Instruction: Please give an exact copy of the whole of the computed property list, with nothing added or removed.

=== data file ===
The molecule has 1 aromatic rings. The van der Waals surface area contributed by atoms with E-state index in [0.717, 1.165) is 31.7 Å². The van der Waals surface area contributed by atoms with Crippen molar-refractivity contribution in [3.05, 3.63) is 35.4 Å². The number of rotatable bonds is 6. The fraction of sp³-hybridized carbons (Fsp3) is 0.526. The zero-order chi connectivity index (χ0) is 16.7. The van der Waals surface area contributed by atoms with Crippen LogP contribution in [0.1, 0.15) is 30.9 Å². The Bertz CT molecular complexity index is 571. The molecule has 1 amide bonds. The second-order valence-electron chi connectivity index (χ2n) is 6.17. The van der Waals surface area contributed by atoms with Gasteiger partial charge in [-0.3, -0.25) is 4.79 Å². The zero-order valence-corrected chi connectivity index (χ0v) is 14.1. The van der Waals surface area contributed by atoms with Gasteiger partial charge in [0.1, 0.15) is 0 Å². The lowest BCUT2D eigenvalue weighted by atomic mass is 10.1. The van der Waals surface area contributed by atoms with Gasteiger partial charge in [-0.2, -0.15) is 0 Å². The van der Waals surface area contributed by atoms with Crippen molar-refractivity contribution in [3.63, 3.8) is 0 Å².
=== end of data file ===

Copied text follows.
The molecule has 1 aromatic rings. The van der Waals surface area contributed by atoms with E-state index in [0.717, 1.165) is 31.7 Å². The van der Waals surface area contributed by atoms with Crippen molar-refractivity contribution in [3.05, 3.63) is 35.4 Å². The number of rotatable bonds is 6. The fraction of sp³-hybridized carbons (Fsp3) is 0.526. The zero-order chi connectivity index (χ0) is 16.7. The van der Waals surface area contributed by atoms with Crippen LogP contribution in [0.1, 0.15) is 30.9 Å². The Bertz CT molecular complexity index is 571. The molecule has 1 amide bonds. The second-order valence-electron chi connectivity index (χ2n) is 6.17. The van der Waals surface area contributed by atoms with Gasteiger partial charge in [-0.3, -0.25) is 4.79 Å². The zero-order valence-corrected chi connectivity index (χ0v) is 14.1. The van der Waals surface area contributed by atoms with Gasteiger partial charge in [0.1, 0.15) is 0 Å². The lowest BCUT2D eigenvalue weighted by atomic mass is 10.1. The van der Waals surface area contributed by atoms with Gasteiger partial charge in [-0.2, -0.15) is 0 Å². The van der Waals surface area contributed by atoms with Crippen molar-refractivity contribution in [3.63, 3.8) is 0 Å².